Sooner or later comes the reckoning.
In the wake of the coronavirus’s toll on human health and the subsequent shutdown of many businesses, many banks and other lenders worldwide rolled out moratoriums for individuals and businesses on loan repayments. Some banks now have more than 10% of their outstanding loans in limbo. All of these suspended loans will require monitoring of borrowers’ situations and process adjustments down the road.
Given the present magnitude of unemployment, when payments resume, the scale of potential bankruptcies and loan defaults could dwarf past financial crises. The sharp drop in consumption has severely damaged many small businesses as well as large corporates, which could presage more bankruptcies and rising nonperforming exposure for banks. That raises the specter for a bank solvency crisis where capitalization ratios are weakest.
Considering the stock of private nonperforming loans (NPLs), Bain & Company estimates that every country analyzed will have more NPLs than during the global financial crisis of 2008. Estimates range from one to two times that of 2008 in Europe and the US, one to four times in the UK, and two to five times in most parts of Asia (see Figure 1). Low-income and emerging markets in South America and Africa, which generally have fewer capital resources and government safety nets, could be hit even harder.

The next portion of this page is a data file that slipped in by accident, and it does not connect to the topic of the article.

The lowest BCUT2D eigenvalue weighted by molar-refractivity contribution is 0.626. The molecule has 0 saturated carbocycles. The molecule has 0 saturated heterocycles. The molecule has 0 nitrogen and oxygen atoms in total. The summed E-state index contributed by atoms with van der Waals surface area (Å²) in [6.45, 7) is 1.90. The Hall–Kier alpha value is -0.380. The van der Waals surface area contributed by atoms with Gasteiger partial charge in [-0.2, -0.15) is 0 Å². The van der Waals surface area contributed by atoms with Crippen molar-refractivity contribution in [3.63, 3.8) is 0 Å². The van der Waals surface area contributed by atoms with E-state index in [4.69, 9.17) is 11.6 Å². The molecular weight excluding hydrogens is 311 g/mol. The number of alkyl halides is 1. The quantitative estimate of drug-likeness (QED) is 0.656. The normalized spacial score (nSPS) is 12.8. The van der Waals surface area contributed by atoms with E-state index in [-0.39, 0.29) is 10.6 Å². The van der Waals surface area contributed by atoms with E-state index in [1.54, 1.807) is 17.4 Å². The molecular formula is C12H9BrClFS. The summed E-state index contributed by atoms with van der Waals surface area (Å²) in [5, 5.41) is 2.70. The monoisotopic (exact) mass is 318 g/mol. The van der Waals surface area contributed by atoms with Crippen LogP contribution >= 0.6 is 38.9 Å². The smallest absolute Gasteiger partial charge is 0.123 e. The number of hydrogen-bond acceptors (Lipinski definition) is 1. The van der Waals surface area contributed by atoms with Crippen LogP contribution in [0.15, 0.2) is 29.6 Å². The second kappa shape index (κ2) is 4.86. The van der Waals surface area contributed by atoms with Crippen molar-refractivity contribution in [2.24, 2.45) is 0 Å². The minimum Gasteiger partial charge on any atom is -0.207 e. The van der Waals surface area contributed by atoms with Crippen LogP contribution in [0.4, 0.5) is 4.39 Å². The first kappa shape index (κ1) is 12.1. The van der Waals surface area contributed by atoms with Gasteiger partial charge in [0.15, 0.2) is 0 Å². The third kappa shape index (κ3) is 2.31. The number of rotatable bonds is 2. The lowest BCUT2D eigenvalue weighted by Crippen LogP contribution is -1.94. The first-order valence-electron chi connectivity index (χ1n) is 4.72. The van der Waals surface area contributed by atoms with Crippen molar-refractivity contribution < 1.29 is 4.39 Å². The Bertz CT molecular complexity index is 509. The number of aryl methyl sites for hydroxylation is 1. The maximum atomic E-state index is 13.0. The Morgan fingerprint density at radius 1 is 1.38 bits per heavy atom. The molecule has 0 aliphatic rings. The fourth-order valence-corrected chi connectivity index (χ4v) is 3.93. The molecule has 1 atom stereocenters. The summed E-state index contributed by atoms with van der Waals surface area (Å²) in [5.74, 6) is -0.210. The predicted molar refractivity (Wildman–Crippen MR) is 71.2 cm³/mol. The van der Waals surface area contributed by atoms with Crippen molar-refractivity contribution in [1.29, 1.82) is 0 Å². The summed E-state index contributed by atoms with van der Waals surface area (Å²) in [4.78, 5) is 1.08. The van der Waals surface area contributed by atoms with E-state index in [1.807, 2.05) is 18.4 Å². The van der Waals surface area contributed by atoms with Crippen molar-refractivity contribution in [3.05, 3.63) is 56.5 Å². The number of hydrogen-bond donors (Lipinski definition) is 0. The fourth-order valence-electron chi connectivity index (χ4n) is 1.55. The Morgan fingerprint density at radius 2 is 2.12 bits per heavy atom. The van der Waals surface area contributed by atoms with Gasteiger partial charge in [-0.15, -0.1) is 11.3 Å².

Nonperforming loans in the Covid-19 pandemic will probably be worse than the previous financial crisis
China’s estimated exposure exceeds 20 times that of 2008, as residential and corporate debt fueled much of the country’s rapid economic expansion over the past decade. However, China may be less vulnerable than other countries because the government would be more likely to intervene by nationalizing banks, writing off their bad debt and replacing it with public debt. Other countries may be reluctant to repeat the 2008 conversion of bank debt to public debt.
The eventual extent of loan defaults is highly uncertain. If history is any guide, though, we know that the peak of bank failures substantially lagged the bottom of the equity markets (see Figure 2).
Prior crises showed a lag between the bottom of the stock market and the peak of banking insolvencies
Some banks have started to selectively pull back. For example, JPMorgan Chase recently stopped accepting new home equity line-of-credit applications. And Wells Fargo recently ceased making auto loans through independent dealerships in the US. Many auto dealers that appear solvent today could come under significant financial stress due to soaring unemployment, and Wells Fargo figures this is the right time to free itself of the credit exposure. If other banks snap up the financing arrangements ended by Wells Fargo, they may find themselves catching a falling knife.
A better early warning system